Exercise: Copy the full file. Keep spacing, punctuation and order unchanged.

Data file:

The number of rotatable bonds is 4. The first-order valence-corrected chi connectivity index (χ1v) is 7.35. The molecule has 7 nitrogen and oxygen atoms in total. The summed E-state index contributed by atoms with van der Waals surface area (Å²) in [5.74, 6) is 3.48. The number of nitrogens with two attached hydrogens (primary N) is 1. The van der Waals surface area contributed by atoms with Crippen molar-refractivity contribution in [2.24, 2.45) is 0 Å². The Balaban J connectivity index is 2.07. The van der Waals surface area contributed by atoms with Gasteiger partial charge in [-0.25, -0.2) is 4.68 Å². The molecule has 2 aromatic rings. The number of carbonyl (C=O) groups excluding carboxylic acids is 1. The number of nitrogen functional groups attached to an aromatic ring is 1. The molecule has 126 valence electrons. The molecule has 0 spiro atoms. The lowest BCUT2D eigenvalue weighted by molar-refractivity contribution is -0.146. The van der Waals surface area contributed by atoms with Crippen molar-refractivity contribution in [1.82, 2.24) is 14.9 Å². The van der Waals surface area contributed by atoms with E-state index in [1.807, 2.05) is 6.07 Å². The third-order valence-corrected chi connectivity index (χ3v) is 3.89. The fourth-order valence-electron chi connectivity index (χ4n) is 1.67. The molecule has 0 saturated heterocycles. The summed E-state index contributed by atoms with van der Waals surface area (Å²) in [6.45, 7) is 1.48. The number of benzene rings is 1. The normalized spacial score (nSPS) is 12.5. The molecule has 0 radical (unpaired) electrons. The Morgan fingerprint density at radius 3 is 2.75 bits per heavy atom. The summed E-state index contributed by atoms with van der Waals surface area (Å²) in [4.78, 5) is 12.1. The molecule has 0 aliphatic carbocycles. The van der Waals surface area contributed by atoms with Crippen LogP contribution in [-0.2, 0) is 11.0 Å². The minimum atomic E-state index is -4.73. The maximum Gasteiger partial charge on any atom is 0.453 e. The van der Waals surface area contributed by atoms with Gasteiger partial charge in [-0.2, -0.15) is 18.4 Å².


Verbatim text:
The number of rotatable bonds is 4. The first-order valence-corrected chi connectivity index (χ1v) is 7.35. The molecule has 7 nitrogen and oxygen atoms in total. The summed E-state index contributed by atoms with van der Waals surface area (Å²) in [5.74, 6) is 3.48. The number of nitrogens with two attached hydrogens (primary N) is 1. The van der Waals surface area contributed by atoms with Crippen molar-refractivity contribution in [2.24, 2.45) is 0 Å². The Balaban J connectivity index is 2.07. The van der Waals surface area contributed by atoms with Gasteiger partial charge in [-0.25, -0.2) is 4.68 Å². The molecule has 2 aromatic rings. The number of carbonyl (C=O) groups excluding carboxylic acids is 1. The number of nitrogen functional groups attached to an aromatic ring is 1. The molecule has 126 valence electrons. The molecule has 0 spiro atoms. The lowest BCUT2D eigenvalue weighted by molar-refractivity contribution is -0.146. The van der Waals surface area contributed by atoms with Crippen molar-refractivity contribution in [1.82, 2.24) is 14.9 Å². The van der Waals surface area contributed by atoms with E-state index in [1.807, 2.05) is 6.07 Å². The third-order valence-corrected chi connectivity index (χ3v) is 3.89. The fourth-order valence-electron chi connectivity index (χ4n) is 1.67. The molecule has 0 saturated heterocycles. The summed E-state index contributed by atoms with van der Waals surface area (Å²) in [6.45, 7) is 1.48. The number of benzene rings is 1. The normalized spacial score (nSPS) is 12.5. The molecule has 0 radical (unpaired) electrons. The Morgan fingerprint density at radius 3 is 2.75 bits per heavy atom. The summed E-state index contributed by atoms with van der Waals surface area (Å²) in [4.78, 5) is 12.1. The molecule has 0 aliphatic carbocycles. The van der Waals surface area contributed by atoms with Crippen LogP contribution in [-0.2, 0) is 11.0 Å². The minimum atomic E-state index is -4.73. The maximum Gasteiger partial charge on any atom is 0.453 e. The van der Waals surface area contributed by atoms with Gasteiger partial charge in [-0.2, -0.15) is 18.4 Å².